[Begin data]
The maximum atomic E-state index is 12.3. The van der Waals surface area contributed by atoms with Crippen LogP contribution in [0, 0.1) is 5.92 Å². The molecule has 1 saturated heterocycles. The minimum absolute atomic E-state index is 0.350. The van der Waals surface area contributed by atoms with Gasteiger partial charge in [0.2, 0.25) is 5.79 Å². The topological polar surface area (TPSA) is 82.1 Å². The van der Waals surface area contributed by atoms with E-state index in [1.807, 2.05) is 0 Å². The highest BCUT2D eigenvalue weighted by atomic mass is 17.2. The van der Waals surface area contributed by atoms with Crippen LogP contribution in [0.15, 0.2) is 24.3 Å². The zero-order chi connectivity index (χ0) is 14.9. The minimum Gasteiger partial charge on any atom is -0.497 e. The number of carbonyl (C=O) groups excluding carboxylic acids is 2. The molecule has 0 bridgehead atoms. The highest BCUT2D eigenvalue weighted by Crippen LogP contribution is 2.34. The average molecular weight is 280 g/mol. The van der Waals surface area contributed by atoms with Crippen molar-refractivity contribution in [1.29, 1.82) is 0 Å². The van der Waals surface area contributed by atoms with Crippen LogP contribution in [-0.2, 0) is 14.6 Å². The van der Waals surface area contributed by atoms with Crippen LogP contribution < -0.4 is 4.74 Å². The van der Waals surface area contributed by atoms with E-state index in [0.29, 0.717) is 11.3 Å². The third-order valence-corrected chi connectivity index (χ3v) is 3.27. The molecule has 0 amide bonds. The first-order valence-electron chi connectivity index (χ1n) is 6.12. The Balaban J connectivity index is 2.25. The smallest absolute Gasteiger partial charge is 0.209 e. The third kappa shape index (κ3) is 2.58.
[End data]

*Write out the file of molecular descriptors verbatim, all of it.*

The maximum atomic E-state index is 12.3. The van der Waals surface area contributed by atoms with Crippen LogP contribution in [0, 0.1) is 5.92 Å². The molecule has 1 saturated heterocycles. The minimum absolute atomic E-state index is 0.350. The van der Waals surface area contributed by atoms with Gasteiger partial charge in [0.2, 0.25) is 5.79 Å². The topological polar surface area (TPSA) is 82.1 Å². The van der Waals surface area contributed by atoms with E-state index in [1.807, 2.05) is 0 Å². The highest BCUT2D eigenvalue weighted by atomic mass is 17.2. The van der Waals surface area contributed by atoms with Crippen LogP contribution in [0.15, 0.2) is 24.3 Å². The zero-order chi connectivity index (χ0) is 14.9. The minimum Gasteiger partial charge on any atom is -0.497 e. The number of carbonyl (C=O) groups excluding carboxylic acids is 2. The molecule has 0 bridgehead atoms. The highest BCUT2D eigenvalue weighted by Crippen LogP contribution is 2.34. The average molecular weight is 280 g/mol. The van der Waals surface area contributed by atoms with Crippen molar-refractivity contribution in [1.29, 1.82) is 0 Å². The van der Waals surface area contributed by atoms with Crippen LogP contribution in [-0.2, 0) is 14.6 Å². The van der Waals surface area contributed by atoms with Crippen LogP contribution < -0.4 is 4.74 Å². The van der Waals surface area contributed by atoms with E-state index in [0.29, 0.717) is 11.3 Å². The third-order valence-corrected chi connectivity index (χ3v) is 3.27. The molecule has 0 amide bonds. The first-order valence-electron chi connectivity index (χ1n) is 6.12. The Balaban J connectivity index is 2.25. The smallest absolute Gasteiger partial charge is 0.209 e. The third kappa shape index (κ3) is 2.58.